Okay so here's some of what happened last week (6/12-18).
I’m a fair weather rap fan. I don’t like rap that gets radio play and I only like some rap. OK, that’s not entirely true. I like some stuff from Eminem, but I liked N.W.A. I have a nephew that is a rapper and I dig his music (in an unbiased sort of way). That’s about the extent of my rap enjoyment these days, but I was pleasantly surprised from the opening intro on when I started listening to Surviving.
If there's one thing the music industry has become famous for, it's the sheer number of insane publicity stunts done by bands and singers who wanted to become famous, stay relevant, or get signed by a major record label. That is, after all, why there have been so many crazy scandals in the music industry.
'Having answered her calling as a musician, [Dua Lipa] is poised to become a dangerously exciting pop star.' The words of NME's Thomas Smith, describing one of the UKs hottest new talents in July last year.
Now in their seventeenth year, theRockin45s, aka America's Favorite Party Band are showing no signs of slowing down. Their 4 hour marathon sets continue to keep audiences dancing and singing and in Summer the band always kicks up a notch.
Greatest Artist compilation lists had, have and will always stir up controversy. Nothing is as sacred as your own favorite singer and when he/she doesn't make the list or is ranked in the nose-bleed section, fans feel betrayed. Part of it has to do with a social feeling of suddenly being marginalized by listening to an artist that did not make the A-List. Such compilations also always come up with omissions or inclusions that shouldn't be listed. And the new list by music publication Rolling Stone magazine listing the "100 Greatest Country Artists of All Time" does exactly what I just tried to explain.
Most local musicians aren’t signed to any labels, and many of them don’t want to be. A lot of them are college students or parents, and they are just trying to do what they love, and maybe make a little money. Some of them are doing it for fun and some of them are doing it for a living, but all of them are doing it for the love of music. They know that it’s not going to be easy or entirely realistic to make a living as a local musician and to do anything like that it will take a lot of work to make it happen.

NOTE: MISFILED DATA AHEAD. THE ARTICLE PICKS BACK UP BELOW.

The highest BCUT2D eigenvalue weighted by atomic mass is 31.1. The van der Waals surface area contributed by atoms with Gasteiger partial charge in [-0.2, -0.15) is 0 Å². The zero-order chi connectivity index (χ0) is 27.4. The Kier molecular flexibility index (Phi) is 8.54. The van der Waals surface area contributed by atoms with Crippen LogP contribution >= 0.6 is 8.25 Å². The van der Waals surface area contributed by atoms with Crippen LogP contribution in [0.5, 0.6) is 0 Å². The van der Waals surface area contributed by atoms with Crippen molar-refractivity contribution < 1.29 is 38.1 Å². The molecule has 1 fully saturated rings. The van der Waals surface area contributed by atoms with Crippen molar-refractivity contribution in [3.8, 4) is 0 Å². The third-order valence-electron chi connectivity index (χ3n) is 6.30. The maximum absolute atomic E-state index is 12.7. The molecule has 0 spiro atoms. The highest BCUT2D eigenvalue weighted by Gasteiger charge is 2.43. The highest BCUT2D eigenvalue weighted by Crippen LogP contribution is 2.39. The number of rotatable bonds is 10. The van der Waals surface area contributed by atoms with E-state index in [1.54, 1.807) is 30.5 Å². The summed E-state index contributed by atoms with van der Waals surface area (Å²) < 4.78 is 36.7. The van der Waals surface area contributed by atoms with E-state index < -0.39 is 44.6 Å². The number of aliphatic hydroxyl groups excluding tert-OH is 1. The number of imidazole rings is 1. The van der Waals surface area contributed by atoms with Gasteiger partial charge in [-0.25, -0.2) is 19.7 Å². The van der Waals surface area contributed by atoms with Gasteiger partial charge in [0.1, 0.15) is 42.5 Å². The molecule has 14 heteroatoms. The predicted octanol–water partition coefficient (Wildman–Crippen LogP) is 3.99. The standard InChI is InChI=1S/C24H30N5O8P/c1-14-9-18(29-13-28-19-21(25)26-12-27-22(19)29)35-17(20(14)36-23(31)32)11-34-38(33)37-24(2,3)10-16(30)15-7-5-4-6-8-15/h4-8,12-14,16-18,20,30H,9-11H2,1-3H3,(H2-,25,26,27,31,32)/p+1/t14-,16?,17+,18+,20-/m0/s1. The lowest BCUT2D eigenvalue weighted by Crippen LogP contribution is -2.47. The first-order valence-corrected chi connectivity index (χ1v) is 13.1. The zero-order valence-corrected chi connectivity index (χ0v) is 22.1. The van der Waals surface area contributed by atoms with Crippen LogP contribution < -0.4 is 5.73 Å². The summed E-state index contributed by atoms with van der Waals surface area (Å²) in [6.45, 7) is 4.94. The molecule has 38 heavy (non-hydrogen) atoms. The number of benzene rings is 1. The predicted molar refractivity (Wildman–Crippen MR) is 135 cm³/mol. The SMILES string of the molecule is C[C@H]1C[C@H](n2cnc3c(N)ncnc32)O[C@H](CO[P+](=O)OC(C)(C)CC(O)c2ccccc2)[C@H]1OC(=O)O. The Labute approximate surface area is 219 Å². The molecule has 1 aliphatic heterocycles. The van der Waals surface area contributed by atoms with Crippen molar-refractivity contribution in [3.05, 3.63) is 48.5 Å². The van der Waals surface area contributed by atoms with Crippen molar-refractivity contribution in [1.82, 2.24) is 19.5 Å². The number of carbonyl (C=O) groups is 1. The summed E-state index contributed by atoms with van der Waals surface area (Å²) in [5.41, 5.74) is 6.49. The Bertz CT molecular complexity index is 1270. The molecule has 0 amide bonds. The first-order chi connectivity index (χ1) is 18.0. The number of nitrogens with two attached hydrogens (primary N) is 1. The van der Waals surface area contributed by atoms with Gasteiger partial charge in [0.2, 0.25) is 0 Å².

Industrial, also known as industrial metal, is a subgenre that blends the dark side of metal with the synth-heavy sounds of techno. It's the genre that has given many teenagers and young adults an outlet for their rage, grief, and raw energy. It's also one of the few music genres that tends to be inextricably linked to goth culture.
Despite only being alive for the last five years of the 1990s, I’ve developed a deep passion for the rock music that was released in the decade.
It used to be simple for pop rockers, all it took was a few guys with a loud distorted guitar, a smooth riffing base, and some bumping drums. As time goes on and music progresses, making music is no longer as easy. Modern popular music is all based off of electronic beats, synthesizers, and mixing boards to modify music in any insane and intense form that one pleases. As the electronic dance music, or EDM as it is popularly referred to, and "trap" music industry has taken over music, it leaves bands in a sticky situation. Pop singers easily adapted to this change because most of their music was produced for them as they only needed to write the songs and sing them, but this is not the case for bands.
I remember the moment George Harrison first caught my attention. It was during the run-up and broadcast of The Beatles Anthology documentary series in 1995, when I was 13 and "Free As A Bird" was constantly on TV. George looked rather enigmatic, so somehow I got drawn in. He might also be responsible for killing my Robbie Williams crush by being rather easy on the eye, and witty in interviews. Such is the way of teenage hormones!